I’m a discovery writer. I usually start with just a little spark or kernel–a character, a moment, a scene, a bit of dialogue. I sit down with it and start writing, just seeing where the story takes me. When I’ve got a goodly chunk, I map out what I’ve got so far (I LOVE a good visual organizer) and try to make guesses about where it’s going to go. I share some of the work while I’m writing it with my critique group–they help me find big flaws or logical problems while the project is still small and fixing them doesn’t seem so overwhelming.
Once I’ve got a first draft, I map it out again, looking for holes, problems, and weaknesses. Then, I set to work patching it up. It’s a looping process where I work on different elements one at a time, then smooth out the whole thing. When I’ve got a good second draft (which might really be a third or fourth draft, depending on how you’re counting), I seek beta readers, then rewrite yet again. Then, it’s time to find a home for the words.
I also really enjoy nature walks. I’m not quite rugged enough to call it hiking. It’s more of a casual stroll through the woods or along a river.
I like to cook Indian food. I’m working my way through a cookbook called 660 curries. It’s going to take a while.
How long does it take you to write a book?
I’m getting faster! It took me four years to get a complete first draft of the first novel I ever completed. It took one year to get a complete first draft of Going Through the Change. It took eight months to get that far on Change of Life (the sequel). I even finished a full draft of a middle grades novel for NaNoWriMo last year, so that one was finished in a month! Of course, the process from getting from first draft to truly finished and ready for publication is the tricky part, and the length has really varied from project to project.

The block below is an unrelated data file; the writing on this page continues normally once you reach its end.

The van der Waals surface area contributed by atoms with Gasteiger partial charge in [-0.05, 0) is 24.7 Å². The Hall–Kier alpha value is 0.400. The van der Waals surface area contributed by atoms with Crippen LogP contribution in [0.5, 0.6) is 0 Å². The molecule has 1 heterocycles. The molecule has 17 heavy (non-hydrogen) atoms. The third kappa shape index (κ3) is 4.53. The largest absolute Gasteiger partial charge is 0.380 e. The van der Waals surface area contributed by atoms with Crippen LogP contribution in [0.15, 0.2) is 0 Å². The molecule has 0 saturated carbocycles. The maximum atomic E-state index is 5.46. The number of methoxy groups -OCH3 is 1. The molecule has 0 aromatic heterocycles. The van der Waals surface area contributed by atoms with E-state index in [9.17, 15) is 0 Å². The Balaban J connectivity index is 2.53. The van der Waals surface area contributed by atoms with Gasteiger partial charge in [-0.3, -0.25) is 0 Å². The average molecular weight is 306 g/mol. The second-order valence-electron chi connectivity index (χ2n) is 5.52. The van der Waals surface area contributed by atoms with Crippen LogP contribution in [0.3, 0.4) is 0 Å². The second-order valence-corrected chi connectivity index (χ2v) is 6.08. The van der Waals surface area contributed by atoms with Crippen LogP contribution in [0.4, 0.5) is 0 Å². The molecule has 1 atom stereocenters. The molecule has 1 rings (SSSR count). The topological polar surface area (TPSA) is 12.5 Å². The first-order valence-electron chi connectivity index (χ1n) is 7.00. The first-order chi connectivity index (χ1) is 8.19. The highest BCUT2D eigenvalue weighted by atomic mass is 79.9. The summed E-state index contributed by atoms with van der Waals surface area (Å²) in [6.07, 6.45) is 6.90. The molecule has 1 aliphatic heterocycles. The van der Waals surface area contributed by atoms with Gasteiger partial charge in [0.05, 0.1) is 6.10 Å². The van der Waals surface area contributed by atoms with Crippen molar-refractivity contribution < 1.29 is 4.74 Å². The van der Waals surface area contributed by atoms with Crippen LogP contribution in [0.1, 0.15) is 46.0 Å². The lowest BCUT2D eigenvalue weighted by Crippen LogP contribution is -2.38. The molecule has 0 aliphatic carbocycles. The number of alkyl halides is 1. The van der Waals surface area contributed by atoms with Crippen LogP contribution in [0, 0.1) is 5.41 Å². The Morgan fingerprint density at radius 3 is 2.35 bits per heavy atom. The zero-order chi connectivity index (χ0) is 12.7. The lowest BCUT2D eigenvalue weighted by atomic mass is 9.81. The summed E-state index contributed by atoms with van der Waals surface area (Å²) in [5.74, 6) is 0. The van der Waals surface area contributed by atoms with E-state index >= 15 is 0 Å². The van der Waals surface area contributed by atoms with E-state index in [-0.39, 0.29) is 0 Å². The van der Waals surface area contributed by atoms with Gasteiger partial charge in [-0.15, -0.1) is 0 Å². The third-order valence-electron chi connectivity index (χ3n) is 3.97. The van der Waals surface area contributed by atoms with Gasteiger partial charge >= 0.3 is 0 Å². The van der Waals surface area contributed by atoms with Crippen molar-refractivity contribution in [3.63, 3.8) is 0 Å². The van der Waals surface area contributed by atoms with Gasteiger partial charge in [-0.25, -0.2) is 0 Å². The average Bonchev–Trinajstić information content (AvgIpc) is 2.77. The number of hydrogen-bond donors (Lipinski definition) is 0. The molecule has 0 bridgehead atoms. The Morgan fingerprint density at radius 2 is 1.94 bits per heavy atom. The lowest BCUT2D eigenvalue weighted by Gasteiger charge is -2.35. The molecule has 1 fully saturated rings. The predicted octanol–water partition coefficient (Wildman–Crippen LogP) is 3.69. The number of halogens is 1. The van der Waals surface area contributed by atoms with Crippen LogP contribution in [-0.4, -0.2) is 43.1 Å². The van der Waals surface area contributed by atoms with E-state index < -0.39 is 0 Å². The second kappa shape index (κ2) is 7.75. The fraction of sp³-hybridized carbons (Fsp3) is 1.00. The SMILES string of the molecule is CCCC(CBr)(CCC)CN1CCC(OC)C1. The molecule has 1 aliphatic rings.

How do you come up with the titles for your books? Do you find it difficult?
It’s been harder for some books than others. Ideally, the title rises up organically from the piece itself, but sometimes that doesn’t happen until you’re practically finished with it. Titles are so important! They need to give your reader a clue about what the book is about and build curiosity. My favorite titles are the ones that you, as the reader, don’t fully understand until after you read the book.
Do you ever base your characters on people you know?
Yes and No. I steal “pieces” of real people–the way someone looks, a verbal pattern, something someone said. But I’ve never based the whole of a character on a real person. Often, I don’t even recognize the echo of my real life in my fictional world until after the fact.
Have you ever gotten an idea for a story from something really bizarre? Tell us about it.
You’re asking this of the woman who wrote about menopausal superheroes. Arguably all my ideas are bizarre! The strangest one I’ve been turning over in my head here lately is a story about what happens to the Frankenstein monster after he runs off into the Arctic. My working title is “Adam Frankenstein in Savoonga.” I’d love to write it, but I’ll need some research time. Though I’ve lived in rural Alaska, that was in the 1990s, not the 1820s. Times have changed a bit.
What are you working on now?
The sequel! I’ve just gotten back beta reader comments on Change of Life, the sequel to Going Through the Change and hope to have the next rewrite complete by the end of the month.
What was the hardest part about writing Going Through the Change?
Writing a sequel is a special challenge. I’ve struggled with balancing filling in backstory to remind readers of book one or help readers who didn’t read book one. I’ve had to keep going back to book one to remind myself what I said. It’s the little details that didn’t seem important at the time that trip me up: how many grandchildren someone has, what year they moved to the city, her favorite food. I’ve learned the importance of keeping detailed character notes!
Have you ever had a particularly harsh critique? How did you handle it?
My writing critique group doesn’t pull any punches. I’ve definitely toughened my rhino hide in my years working with them. When the critique is especially rough, I tend to shelve things for a little while, waiting for things to feel less raw and emotional before I undertake sorting through the suggestions to find the truth of what it will take to make the story fly. Usually, they’re right about the problems, even if they’re wrong about how to fix them. The hard part can be facing that, especially when it means the next draft needs more work than you had hoped.